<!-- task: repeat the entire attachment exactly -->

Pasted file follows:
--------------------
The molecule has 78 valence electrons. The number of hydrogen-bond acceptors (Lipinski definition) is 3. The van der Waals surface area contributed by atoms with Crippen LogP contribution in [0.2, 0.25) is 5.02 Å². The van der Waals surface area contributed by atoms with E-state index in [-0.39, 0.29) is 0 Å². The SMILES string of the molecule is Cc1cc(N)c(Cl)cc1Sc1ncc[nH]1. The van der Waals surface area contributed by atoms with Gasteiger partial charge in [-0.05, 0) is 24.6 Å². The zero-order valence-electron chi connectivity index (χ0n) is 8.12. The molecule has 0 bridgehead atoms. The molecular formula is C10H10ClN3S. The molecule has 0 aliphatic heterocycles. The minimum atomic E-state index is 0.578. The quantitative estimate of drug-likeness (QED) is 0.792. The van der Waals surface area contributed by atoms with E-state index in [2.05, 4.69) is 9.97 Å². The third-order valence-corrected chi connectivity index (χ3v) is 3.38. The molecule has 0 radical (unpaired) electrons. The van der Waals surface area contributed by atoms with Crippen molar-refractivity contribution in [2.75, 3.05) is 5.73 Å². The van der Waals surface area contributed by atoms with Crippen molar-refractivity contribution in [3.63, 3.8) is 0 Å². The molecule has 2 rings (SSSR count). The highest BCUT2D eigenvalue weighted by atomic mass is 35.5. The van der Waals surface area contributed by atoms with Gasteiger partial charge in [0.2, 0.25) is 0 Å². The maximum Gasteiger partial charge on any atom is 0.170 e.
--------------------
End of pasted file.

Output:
The molecule has 78 valence electrons. The number of hydrogen-bond acceptors (Lipinski definition) is 3. The van der Waals surface area contributed by atoms with Crippen LogP contribution in [0.2, 0.25) is 5.02 Å². The van der Waals surface area contributed by atoms with E-state index in [-0.39, 0.29) is 0 Å². The SMILES string of the molecule is Cc1cc(N)c(Cl)cc1Sc1ncc[nH]1. The van der Waals surface area contributed by atoms with Gasteiger partial charge in [-0.05, 0) is 24.6 Å². The zero-order valence-electron chi connectivity index (χ0n) is 8.12. The molecule has 0 bridgehead atoms. The molecular formula is C10H10ClN3S. The molecule has 0 aliphatic heterocycles. The minimum atomic E-state index is 0.578. The quantitative estimate of drug-likeness (QED) is 0.792. The van der Waals surface area contributed by atoms with E-state index in [2.05, 4.69) is 9.97 Å². The third-order valence-corrected chi connectivity index (χ3v) is 3.38. The molecule has 0 radical (unpaired) electrons. The van der Waals surface area contributed by atoms with Crippen molar-refractivity contribution in [2.75, 3.05) is 5.73 Å². The van der Waals surface area contributed by atoms with Crippen molar-refractivity contribution in [3.63, 3.8) is 0 Å². The molecule has 2 rings (SSSR count). The highest BCUT2D eigenvalue weighted by atomic mass is 35.5. The van der Waals surface area contributed by atoms with Gasteiger partial charge in [0.2, 0.25) is 0 Å². The maximum Gasteiger partial charge on any atom is 0.170 e.